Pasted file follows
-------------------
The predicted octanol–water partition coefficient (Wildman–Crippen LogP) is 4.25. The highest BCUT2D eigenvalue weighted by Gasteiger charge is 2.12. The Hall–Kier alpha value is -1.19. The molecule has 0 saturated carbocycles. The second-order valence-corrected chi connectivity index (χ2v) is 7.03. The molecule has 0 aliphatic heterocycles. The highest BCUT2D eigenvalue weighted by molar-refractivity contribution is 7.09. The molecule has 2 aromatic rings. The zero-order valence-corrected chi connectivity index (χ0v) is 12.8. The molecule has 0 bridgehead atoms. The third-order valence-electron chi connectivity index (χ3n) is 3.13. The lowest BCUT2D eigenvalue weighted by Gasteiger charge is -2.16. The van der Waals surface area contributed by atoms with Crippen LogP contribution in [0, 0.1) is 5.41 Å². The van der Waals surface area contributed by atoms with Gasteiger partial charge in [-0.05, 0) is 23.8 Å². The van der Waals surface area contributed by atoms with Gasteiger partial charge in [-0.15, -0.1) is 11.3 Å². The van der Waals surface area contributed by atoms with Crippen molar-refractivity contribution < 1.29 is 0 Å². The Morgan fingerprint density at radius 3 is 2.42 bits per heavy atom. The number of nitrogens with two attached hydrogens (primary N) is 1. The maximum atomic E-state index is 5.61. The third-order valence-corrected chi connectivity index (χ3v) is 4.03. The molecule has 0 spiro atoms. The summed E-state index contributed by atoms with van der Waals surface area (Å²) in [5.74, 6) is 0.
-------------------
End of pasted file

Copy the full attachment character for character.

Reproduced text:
The predicted octanol–water partition coefficient (Wildman–Crippen LogP) is 4.25. The highest BCUT2D eigenvalue weighted by Gasteiger charge is 2.12. The Hall–Kier alpha value is -1.19. The molecule has 0 saturated carbocycles. The second-order valence-corrected chi connectivity index (χ2v) is 7.03. The molecule has 0 aliphatic heterocycles. The highest BCUT2D eigenvalue weighted by molar-refractivity contribution is 7.09. The molecule has 2 aromatic rings. The zero-order valence-corrected chi connectivity index (χ0v) is 12.8. The molecule has 0 bridgehead atoms. The third-order valence-electron chi connectivity index (χ3n) is 3.13. The lowest BCUT2D eigenvalue weighted by Gasteiger charge is -2.16. The van der Waals surface area contributed by atoms with Crippen LogP contribution in [0, 0.1) is 5.41 Å². The van der Waals surface area contributed by atoms with Gasteiger partial charge in [-0.05, 0) is 23.8 Å². The van der Waals surface area contributed by atoms with Gasteiger partial charge in [-0.15, -0.1) is 11.3 Å². The van der Waals surface area contributed by atoms with Crippen molar-refractivity contribution < 1.29 is 0 Å². The Morgan fingerprint density at radius 3 is 2.42 bits per heavy atom. The number of nitrogens with two attached hydrogens (primary N) is 1. The maximum atomic E-state index is 5.61. The third-order valence-corrected chi connectivity index (χ3v) is 4.03. The molecule has 0 spiro atoms. The summed E-state index contributed by atoms with van der Waals surface area (Å²) in [5.74, 6) is 0.